• Oh, I like AWD very much too, JJ,for all its characters, the murderer’s mistake, the moment with Ginny and the handkerchief, and the way everyone’s movements mesh together – very Croftian, don’t you think, except FUN to read! I like them all, even Dumb Witness – except it is NOT an underrated masterpiece! 🙂

      Liked by 1 person

    • Dumb Witness is an underrated masterpiece. 🙂

      (No, not really. Most boring Chirstie I’ve read. I think that the main clue is actually pretty clever, but other than that, ehhhhhh.)


  4. Can I put in a word for Midge and Edward in The Hollow? And doesn’t Marsh say somewhere that people just do run to type? I know this is why some people don’t like GA mysteries, but for me it’s a reason to like them. Miss Marple has the final word: “Human nature is much the same everywhere.” Even in Ancient Egypt.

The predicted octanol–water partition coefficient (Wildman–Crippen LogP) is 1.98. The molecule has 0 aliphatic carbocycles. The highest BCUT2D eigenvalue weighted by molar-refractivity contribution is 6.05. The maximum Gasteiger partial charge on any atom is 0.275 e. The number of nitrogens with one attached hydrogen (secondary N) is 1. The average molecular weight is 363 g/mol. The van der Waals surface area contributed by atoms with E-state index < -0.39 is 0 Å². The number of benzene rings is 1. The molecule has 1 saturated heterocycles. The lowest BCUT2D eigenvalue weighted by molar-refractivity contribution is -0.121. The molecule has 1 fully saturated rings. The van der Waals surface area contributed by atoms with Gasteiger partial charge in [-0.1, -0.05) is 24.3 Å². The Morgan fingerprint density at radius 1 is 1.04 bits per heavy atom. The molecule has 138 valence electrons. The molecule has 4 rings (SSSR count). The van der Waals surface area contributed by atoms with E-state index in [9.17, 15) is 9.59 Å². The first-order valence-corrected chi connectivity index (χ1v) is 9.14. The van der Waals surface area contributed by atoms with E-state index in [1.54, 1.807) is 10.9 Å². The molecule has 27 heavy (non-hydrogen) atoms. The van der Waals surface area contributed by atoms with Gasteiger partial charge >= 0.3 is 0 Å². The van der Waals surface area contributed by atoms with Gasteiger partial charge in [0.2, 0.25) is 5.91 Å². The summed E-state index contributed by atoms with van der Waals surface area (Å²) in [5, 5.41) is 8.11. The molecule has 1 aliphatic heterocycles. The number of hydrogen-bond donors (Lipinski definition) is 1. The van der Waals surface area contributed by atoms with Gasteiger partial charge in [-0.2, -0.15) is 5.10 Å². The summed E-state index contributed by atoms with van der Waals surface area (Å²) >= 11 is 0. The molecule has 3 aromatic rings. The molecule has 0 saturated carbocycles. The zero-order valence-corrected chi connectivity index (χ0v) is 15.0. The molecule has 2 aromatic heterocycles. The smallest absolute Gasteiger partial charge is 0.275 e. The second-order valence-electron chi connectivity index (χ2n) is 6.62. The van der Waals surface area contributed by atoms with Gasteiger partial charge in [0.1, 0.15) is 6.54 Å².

Liked by 1 person

    • I love Midge and Edward, Richmonde! I didn’t add them for space, but I especially like Midge, and her interactions with her boss are a comic highpoint. I also appreciate that they don’t fall into a suspect “type.” Their romantic confusion – and it’s connection to Henrietta and John – are allowed to play themselves out as in any novel without having to strictly conform to murder mystery requirements.

      Liked by 1 person

  5. Pingback: 10 (ish) Christmas Mysteries You Should Try | crossexaminingcrime